ISLAMABAD: Pakistan‘s parliament abruptly adjourned before a planned vote on ousting Prime Minister Imran Khan, but the speaker said the assembly would reconvene later on Saturday as political uncertainty continued to grip the nuclear-armed country.
After reading details of a court ruling ordering the vote, which Khan’s allies had blocked last Sunday, Speaker Asad Qaisar adjourned the session, saying it would resume at 12:30 p.m. (0730 GMT).
He did not give a reason for halting the session before the vote, which Khan is widely expected to lose, but said he would obey the court order.
On Friday the former cricket star turned politician vowed to “struggle” against any move to replace him, the latest twist in a crisis that has threatened political and economic stability in the South Asian nation of 220 million people.
Khan had acted unconstitutionally in blocking the no-confidence vote and dissolving parliament, the country’s Supreme Court ruled on Thursday, ordering parliament to reconvene.
If the no-confidence motion passes, Khan would be removed. Opposition leader Shehbaz Sharif is the front-runner to replace him.
The prime minister, 69, who surged to power in 2018 with the military’s support, recently lost his parliamentary majority when allies quit his coalition government. Opposition parties say he has failed to revive an economy battered by COVID-19 or fulfil promises to make Pakistan a corruption-free, prosperous nation respected on the world stage.
The opposition and some analysts say Khan has fallen out with the military, a charge he and the military deny. The army has ruled the state for half its 75-year post-colonial history, and no prime minister has completed their full five-year term.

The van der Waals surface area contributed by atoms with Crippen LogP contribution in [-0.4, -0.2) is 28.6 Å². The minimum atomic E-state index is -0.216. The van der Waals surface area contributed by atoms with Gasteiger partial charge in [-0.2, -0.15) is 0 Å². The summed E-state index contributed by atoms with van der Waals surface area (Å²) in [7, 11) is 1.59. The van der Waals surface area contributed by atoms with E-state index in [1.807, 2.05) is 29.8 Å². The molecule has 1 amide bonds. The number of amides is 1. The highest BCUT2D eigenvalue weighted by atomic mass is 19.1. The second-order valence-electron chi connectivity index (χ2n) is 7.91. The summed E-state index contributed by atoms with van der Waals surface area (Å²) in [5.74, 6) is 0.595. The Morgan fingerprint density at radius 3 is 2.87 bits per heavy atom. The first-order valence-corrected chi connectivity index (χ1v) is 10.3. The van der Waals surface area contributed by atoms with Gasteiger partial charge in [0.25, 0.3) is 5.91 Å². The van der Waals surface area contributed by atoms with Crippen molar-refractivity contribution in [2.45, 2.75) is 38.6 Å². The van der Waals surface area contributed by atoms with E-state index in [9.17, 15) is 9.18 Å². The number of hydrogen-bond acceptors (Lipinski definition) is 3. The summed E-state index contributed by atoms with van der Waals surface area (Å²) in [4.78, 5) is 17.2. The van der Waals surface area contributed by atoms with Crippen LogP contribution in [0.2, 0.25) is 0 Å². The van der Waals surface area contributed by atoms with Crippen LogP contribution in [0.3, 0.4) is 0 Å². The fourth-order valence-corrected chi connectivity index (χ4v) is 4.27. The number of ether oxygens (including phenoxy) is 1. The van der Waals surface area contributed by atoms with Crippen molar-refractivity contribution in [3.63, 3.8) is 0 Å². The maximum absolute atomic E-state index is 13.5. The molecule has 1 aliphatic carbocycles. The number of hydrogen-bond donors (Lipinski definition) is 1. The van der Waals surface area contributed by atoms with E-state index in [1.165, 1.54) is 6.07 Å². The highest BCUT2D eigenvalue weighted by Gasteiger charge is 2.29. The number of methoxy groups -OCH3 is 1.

“It is very simple that whoever has a majority has a right to form a government,” said Raja Pervaiz Ashraf, another opposition leader. “If Imran Khan has a majority he can form a government or else we will.”
The prime minister, who enjoyed widespread popular support when he took office, said late on Friday he was disappointed with the court ruling but accepted it. He had called an election after dissolving parliament.
But he said he would not recognise any opposition government that replaced him.
“I will not accept an imported government,” he told the nation in a late-night address, suggesting the move to oust him was part of a foreign conspiracy and calling for peaceful protests on Sunday. “I’m ready for a struggle.”
Khan opposed the U.S.-led intervention in Afghanistan and has developed relations with Russia since becoming prime minister. He has accused the United States of supporting a plot to oust him, without offering evidence of his claim, which Washington has dismissed.
As the turmoil continued, Pakistan’s rupee hit all-time lows on Thursday and foreign exchange reserves tumbled. The central bank raised its benchmark interest rate by 2.5 percentage points, the biggest hike since 1996.
If Khan loses the no-confidence vote, the opposition will put forward a candidate for prime minister.
Sharif, the younger brother of three-time former prime minister Nawaz Sharif, said after the court ruling that the opposition had nominated him to take over should Khan be ousted.